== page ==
Fire and Ice
In the autumn of 1952, Revlon launched Fire and Ice, widely considered one of the most iconic and groundbreaking beauty campaigns. It was unique in that it sold lipstick and nail polish not just as luxury products but sexy luxury products. Created by female copywriter Kay Daly, the two-page ad featured a glamorous photo by Richard Avedon along with an eleven-question quiz to discover if the reader was a Fire and Ice girl (defined as easily the most exciting woman in the world), an interesting selling tactic that equated your makeup with your (desirable) personality, and which clearly paid off.
In line with Charles Revson’s radical, fearless attitude, Revlon was the first beauty brand to embrace TV advertising. From 1955 until 1958, they sponsored The $64,000 Question game show, running three spectacular one-minute ads per week, which were broadcast live. Sales increased dramatically, with many products selling out. Despite a scandal over possible rigging of the game show, and Revlon’s involvement in this, the company sped light-years ahead of its competitors.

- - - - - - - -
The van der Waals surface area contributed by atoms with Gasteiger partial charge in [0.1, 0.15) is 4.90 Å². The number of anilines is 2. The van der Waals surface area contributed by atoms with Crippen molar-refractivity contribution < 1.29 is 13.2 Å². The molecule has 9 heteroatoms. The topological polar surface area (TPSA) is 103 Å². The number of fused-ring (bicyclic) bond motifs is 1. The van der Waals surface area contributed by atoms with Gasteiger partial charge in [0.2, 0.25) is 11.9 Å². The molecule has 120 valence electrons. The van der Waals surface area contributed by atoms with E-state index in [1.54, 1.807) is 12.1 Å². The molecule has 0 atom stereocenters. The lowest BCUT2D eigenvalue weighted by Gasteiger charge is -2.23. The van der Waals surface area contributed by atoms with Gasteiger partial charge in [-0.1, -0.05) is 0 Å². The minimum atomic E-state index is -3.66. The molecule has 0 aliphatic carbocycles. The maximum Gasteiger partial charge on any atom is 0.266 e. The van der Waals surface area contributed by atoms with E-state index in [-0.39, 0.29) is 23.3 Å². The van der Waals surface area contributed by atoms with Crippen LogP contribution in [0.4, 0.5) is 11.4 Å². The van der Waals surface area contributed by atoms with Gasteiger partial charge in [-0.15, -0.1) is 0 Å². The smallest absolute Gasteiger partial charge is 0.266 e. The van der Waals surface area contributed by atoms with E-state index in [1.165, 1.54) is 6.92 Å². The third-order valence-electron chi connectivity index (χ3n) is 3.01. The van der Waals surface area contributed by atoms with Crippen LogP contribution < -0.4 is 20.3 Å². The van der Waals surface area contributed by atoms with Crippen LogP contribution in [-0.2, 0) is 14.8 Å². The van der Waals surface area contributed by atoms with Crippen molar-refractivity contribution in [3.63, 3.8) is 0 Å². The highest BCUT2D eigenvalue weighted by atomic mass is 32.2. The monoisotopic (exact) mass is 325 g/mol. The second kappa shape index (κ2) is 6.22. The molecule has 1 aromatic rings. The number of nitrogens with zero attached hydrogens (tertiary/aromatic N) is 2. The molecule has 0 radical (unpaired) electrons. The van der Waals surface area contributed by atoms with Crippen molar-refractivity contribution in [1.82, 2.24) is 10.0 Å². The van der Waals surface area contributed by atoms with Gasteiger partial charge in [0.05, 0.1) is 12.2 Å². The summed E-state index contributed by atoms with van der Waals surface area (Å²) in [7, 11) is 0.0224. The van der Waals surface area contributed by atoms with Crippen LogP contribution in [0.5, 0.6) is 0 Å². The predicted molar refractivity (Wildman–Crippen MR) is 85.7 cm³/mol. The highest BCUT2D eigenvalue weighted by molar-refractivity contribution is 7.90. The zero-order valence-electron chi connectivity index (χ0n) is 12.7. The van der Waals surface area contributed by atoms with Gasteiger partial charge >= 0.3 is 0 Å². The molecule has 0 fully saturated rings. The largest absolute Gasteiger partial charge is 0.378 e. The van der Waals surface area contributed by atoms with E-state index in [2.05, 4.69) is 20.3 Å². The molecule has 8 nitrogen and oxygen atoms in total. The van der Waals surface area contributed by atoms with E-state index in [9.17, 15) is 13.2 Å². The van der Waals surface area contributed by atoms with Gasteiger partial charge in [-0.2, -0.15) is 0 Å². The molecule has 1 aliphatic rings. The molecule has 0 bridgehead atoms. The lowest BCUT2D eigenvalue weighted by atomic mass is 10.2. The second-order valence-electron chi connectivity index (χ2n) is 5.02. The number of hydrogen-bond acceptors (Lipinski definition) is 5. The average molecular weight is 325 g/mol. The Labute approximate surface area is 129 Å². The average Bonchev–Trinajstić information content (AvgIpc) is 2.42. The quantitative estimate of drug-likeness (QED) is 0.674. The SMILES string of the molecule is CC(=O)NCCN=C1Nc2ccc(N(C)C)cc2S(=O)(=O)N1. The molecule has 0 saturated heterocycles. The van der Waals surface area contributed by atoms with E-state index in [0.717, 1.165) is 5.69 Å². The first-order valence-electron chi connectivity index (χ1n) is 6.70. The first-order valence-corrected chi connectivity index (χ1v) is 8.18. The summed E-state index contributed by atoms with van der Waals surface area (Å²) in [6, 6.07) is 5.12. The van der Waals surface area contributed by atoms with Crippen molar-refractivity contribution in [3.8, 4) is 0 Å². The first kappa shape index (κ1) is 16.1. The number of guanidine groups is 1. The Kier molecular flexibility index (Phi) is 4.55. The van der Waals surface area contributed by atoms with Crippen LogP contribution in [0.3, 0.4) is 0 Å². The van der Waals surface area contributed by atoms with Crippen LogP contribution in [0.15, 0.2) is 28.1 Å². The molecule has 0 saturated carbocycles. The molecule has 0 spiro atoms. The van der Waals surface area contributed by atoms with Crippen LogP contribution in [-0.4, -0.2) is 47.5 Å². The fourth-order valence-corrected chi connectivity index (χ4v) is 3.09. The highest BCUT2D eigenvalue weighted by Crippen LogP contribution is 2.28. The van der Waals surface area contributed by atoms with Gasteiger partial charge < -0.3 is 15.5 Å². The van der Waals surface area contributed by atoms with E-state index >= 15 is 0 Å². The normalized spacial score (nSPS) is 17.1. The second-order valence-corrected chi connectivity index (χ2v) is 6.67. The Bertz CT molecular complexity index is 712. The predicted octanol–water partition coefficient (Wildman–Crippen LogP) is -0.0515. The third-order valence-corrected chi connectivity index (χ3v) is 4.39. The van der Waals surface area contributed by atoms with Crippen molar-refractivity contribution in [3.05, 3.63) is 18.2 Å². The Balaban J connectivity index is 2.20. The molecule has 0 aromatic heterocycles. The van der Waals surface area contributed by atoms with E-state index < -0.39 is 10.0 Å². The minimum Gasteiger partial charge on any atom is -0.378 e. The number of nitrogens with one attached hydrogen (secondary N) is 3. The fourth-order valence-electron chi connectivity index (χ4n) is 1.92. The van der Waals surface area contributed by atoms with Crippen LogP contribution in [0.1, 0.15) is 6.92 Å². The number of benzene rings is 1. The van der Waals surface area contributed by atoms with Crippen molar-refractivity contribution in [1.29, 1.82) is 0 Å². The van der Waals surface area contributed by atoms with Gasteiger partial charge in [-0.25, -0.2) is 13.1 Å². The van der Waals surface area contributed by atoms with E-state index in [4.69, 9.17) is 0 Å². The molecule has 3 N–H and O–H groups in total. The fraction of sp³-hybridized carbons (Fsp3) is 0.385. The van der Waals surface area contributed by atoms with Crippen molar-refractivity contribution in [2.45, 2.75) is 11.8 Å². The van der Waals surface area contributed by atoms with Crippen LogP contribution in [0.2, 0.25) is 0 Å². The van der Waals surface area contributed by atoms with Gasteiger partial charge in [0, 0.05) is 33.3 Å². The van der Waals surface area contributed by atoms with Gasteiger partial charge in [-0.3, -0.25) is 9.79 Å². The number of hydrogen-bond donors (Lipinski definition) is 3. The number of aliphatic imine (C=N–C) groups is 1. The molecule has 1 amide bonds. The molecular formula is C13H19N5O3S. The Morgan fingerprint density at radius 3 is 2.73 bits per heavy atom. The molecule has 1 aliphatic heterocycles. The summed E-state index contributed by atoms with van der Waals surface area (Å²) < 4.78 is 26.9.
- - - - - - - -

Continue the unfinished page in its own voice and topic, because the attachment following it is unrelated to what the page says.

Revson was diagnosed with cancer in the early 1970s. One of the last decisions he made at Revlon was in 1973 to hire Lauren Hutton for a huge and unheard-of yearly sum.26 Charles Revson died in 1975 from pancreatic cancer at the age of sixty-eight. Though it continues to have a strong presence, Revlon is no longer in direct competition with luxury brands and is sold exclusively in drugstores today.
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